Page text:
History has been carefully intertwined with the present in this engaging and reflective book.

THREADS OF PEACE

HOW MOHANDAS GANDHI AND MARTIN LUTHER KING JR. CHANGED THE WORLD

Two men, separated by oceans and born 60 years apart, changed the courses of their respective countries’ histories.

The threads of the lives of Mohandas Karamchand Gandhi and Dr. Martin Luther King Jr. are intricately woven together and continue to hold relevance today; even though they never met, Gandhi was well aware of racial inequality in the U.S., and King was deeply influenced by Gandhi’s philosophy of nonviolence. The book begins with Gandhi’s life, followed by King’s, tracing each man’s story from birth to assassination. Details about their early years and very human struggles round out the portraits of their lives. Krishnaswami also gives readers context about their assassins, Nathuram Vinayak Godse and James Earl Ray, humanizing them as well. This in-depth look at the modern histories of India and America with a focus on their most well-known civil rights leaders concludes by drawing explicit comparisons to present-day struggles to bring their visions of justice and equality to fruition in both countries. Ample photographs help readers picture the individuals and their times, and text boxes provide background information, such as about India’s caste system and the Vietnam War. The book’s attractive design, lucid text, and carefully chosen details combine to create an inviting and original treatment of its subjects.

History has been carefully intertwined with the present in this engaging and reflective book. (author’s note, timeline, glossary, bibliography, photo credits, sources, index) (Nonfiction. 9-14)

Pub Date: Aug. 17, 2021

ISBN: 978-1-4814-1678-8

Page Count: 336

Publisher: Caitlyn Dlouhy/Atheneum

Review Posted Online: June 16, 2021

Kirkus Reviews Issue: July 1, 2021

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A standout among writing guides, valuable for its sage and friendly encouragement and for the sheer fun of hanging out with...

WRITING RADAR

USING YOUR JOURNAL TO SNOOP OUT AND CRAFT GREAT STORIES

Advice on writing from one of the best writers around.

“I’m a writer and I’m on your side,” Gantos says, as if he’s putting an arm around a young writer’s shoulder and guiding them through a door to a new life. With a snappy voice, his own funny ink drawings, and expertise drawn from a career full of great books, he covers just about everything: where to find ideas and characters, how to structure a story, why to keep a journal, and even what to write with. Every step of the way he includes examples from his own writing. As humorous as he is, Gantos is authoritative and serious about his craft, careful to include every building block for constructing a good story—characters, setting, problem, action, crisis, resolution, and the need for a double ending (physical and emotional). Chapter 2 (“Getting Started”) ought to be read by all teachers and parents: it’s a manifesto on how to raise a reader (and writer) by reading aloud excellent picture books to young children and placing good books in the hands of children as they get older, and he offers a handy list of just what some of those books should be. While his list of picture books is not a particularly diverse one, the middle-grade titles suggested are nicely inclusive.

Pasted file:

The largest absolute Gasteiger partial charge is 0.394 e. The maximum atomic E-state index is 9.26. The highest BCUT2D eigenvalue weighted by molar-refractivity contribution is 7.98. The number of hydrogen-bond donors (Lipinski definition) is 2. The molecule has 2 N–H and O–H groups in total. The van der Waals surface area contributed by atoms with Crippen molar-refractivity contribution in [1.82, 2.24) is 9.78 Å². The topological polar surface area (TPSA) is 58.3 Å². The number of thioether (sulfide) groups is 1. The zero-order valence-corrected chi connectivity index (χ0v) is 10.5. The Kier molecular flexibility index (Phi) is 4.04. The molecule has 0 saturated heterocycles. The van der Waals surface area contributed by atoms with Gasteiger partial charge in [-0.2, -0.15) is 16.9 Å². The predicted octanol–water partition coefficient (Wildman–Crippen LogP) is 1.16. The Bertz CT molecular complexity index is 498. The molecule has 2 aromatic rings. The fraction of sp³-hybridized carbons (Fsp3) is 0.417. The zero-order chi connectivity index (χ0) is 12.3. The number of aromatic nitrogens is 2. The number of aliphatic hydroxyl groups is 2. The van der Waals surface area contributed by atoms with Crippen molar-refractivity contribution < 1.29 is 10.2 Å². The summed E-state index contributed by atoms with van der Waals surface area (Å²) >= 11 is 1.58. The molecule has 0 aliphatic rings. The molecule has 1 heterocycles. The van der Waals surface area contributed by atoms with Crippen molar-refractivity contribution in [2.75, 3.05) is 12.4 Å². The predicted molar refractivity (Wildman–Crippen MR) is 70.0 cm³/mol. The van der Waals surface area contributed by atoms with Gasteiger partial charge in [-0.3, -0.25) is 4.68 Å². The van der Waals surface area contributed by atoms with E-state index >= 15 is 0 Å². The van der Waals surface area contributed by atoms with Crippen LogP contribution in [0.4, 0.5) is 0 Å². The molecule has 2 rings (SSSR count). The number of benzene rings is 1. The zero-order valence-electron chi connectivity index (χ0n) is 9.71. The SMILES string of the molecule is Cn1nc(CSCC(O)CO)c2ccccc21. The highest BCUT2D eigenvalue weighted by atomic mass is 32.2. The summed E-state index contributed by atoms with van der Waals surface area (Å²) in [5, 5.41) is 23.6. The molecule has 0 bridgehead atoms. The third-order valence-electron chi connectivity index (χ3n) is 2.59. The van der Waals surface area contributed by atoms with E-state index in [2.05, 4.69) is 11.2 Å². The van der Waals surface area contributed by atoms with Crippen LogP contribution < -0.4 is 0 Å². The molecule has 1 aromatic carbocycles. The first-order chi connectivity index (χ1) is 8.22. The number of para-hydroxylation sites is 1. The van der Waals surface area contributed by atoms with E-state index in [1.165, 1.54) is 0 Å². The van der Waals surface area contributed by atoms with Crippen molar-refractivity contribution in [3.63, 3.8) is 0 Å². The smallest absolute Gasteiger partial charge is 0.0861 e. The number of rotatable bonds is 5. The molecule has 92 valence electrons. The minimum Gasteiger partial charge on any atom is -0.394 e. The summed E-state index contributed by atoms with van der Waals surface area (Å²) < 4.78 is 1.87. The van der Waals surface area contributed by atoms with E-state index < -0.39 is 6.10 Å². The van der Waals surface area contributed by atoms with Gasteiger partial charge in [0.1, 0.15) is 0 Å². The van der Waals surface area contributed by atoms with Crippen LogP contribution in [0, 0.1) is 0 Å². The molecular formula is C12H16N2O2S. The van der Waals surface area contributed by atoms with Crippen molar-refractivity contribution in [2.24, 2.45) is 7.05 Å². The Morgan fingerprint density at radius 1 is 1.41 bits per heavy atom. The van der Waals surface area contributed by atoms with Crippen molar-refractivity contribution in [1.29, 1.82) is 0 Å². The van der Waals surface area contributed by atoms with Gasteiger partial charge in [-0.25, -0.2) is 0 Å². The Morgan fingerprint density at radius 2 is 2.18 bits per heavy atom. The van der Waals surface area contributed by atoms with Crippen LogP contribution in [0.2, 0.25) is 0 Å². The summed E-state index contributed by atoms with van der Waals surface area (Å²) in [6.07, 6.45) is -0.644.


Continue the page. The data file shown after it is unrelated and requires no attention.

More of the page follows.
A standout among writing guides, valuable for its sage and friendly encouragement and for the sheer fun of hanging out with Jack. (Nonfiction. 10-14)

Pub Date: Aug. 29, 2017

ISBN: 978-0-374-30456-0

Page Count: 224

Publisher: Farrar, Straus and Giroux

Review Posted Online: July 2, 2017

Kirkus Reviews Issue: July 15, 2017

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Like oil itself, this is a book that needs to be handled with special care.

OIL

In 1977, the oil carrier Exxon Valdez spilled 11 million gallons of oil into a formerly pristine Alaskan ocean inlet, killing millions of birds, animals, and fish. Despite a cleanup, crude oil is still there.

The Winters foretold the destructive powers of the atomic bomb allusively in The Secret Project (2017), leaving the actuality to the backmatter. They make no such accommodations to young audiences in this disturbing book. From the dark front cover, on which oily blobs conceal a seabird, to the rescuer’s sad face on the back, the mother-son team emphasizes the disaster. A relatively easy-to-read and poetically heightened text introduces the situation. Oil is pumped from the Earth “all day long, all night long, / day after day, year after year” in “what had been unspoiled land, home to Native people // and thousands of caribou.” The scale of extraction is huge: There’s “a giant pipeline” leading to “enormous ships.” Then, crash. Rivers of oil gush out over three full-bleed wordless pages. Subsequent scenes show rocks, seabirds, and sea otters covered with oil. Finally, 30 years later, animals have returned to a cheerful scene. “But if you lift a rock… // oil / seeps / up.” For an adult reader, this is heartbreaking. How much more difficult might this be for an animal-loving child?

Like oil itself, this is a book that needs to be handled with special care. (author’s note, further reading) (Informational picture book. 9-12)

Pub Date: March 31, 2020

ISBN: 978-1-5344-3077-8

Page Count: 40

Publisher: Beach Lane/Simon & Schuster

Review Posted Online: Nov. 24, 2019

Kirkus Reviews Issue: Dec. 15, 2019

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